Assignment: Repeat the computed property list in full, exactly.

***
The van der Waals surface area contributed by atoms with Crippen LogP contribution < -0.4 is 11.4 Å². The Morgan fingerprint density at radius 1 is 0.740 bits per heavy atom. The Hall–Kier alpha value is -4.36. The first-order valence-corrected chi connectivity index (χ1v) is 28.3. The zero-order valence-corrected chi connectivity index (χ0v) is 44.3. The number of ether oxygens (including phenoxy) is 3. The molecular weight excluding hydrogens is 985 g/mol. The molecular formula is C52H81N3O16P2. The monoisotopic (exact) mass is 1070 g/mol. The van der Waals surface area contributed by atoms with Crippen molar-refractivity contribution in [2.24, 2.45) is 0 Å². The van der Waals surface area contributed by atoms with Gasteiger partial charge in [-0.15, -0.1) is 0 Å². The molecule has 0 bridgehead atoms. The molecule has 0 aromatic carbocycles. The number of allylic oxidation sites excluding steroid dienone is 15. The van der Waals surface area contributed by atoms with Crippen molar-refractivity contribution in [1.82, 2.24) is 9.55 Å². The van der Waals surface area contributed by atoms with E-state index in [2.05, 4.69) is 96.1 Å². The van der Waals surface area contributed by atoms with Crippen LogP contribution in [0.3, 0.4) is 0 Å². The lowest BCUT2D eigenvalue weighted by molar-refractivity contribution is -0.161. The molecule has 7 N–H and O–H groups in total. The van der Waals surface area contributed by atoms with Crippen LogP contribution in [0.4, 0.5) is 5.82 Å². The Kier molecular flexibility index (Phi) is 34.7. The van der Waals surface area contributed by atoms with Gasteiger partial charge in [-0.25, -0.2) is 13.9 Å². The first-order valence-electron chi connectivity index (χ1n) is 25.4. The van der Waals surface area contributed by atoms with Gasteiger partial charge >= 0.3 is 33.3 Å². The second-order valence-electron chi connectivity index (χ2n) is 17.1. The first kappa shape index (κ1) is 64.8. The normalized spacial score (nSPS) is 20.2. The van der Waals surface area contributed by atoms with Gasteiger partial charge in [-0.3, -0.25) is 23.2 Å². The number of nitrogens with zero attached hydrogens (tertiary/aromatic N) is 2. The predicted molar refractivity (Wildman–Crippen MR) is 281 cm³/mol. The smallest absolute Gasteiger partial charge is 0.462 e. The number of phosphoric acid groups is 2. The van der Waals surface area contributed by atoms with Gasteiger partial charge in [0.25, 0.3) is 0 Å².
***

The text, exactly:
The van der Waals surface area contributed by atoms with Crippen LogP contribution < -0.4 is 11.4 Å². The Morgan fingerprint density at radius 1 is 0.740 bits per heavy atom. The Hall–Kier alpha value is -4.36. The first-order valence-corrected chi connectivity index (χ1v) is 28.3. The zero-order valence-corrected chi connectivity index (χ0v) is 44.3. The number of ether oxygens (including phenoxy) is 3. The molecular weight excluding hydrogens is 985 g/mol. The molecular formula is C52H81N3O16P2. The monoisotopic (exact) mass is 1070 g/mol. The van der Waals surface area contributed by atoms with Crippen molar-refractivity contribution in [2.24, 2.45) is 0 Å². The van der Waals surface area contributed by atoms with Gasteiger partial charge in [-0.15, -0.1) is 0 Å². The molecule has 0 bridgehead atoms. The molecule has 0 aromatic carbocycles. The number of allylic oxidation sites excluding steroid dienone is 15. The van der Waals surface area contributed by atoms with Crippen molar-refractivity contribution in [1.82, 2.24) is 9.55 Å². The van der Waals surface area contributed by atoms with E-state index in [2.05, 4.69) is 96.1 Å². The van der Waals surface area contributed by atoms with Crippen LogP contribution in [0.3, 0.4) is 0 Å². The lowest BCUT2D eigenvalue weighted by molar-refractivity contribution is -0.161. The molecule has 7 N–H and O–H groups in total. The van der Waals surface area contributed by atoms with Crippen LogP contribution in [0.4, 0.5) is 5.82 Å². The Kier molecular flexibility index (Phi) is 34.7. The van der Waals surface area contributed by atoms with Gasteiger partial charge in [-0.25, -0.2) is 13.9 Å². The first-order valence-electron chi connectivity index (χ1n) is 25.4. The van der Waals surface area contributed by atoms with Gasteiger partial charge >= 0.3 is 33.3 Å². The second-order valence-electron chi connectivity index (χ2n) is 17.1. The first kappa shape index (κ1) is 64.8. The normalized spacial score (nSPS) is 20.2. The van der Waals surface area contributed by atoms with Gasteiger partial charge in [-0.3, -0.25) is 23.2 Å². The number of nitrogens with zero attached hydrogens (tertiary/aromatic N) is 2. The predicted molar refractivity (Wildman–Crippen MR) is 281 cm³/mol. The smallest absolute Gasteiger partial charge is 0.462 e. The number of phosphoric acid groups is 2. The van der Waals surface area contributed by atoms with Gasteiger partial charge in [0.25, 0.3) is 0 Å².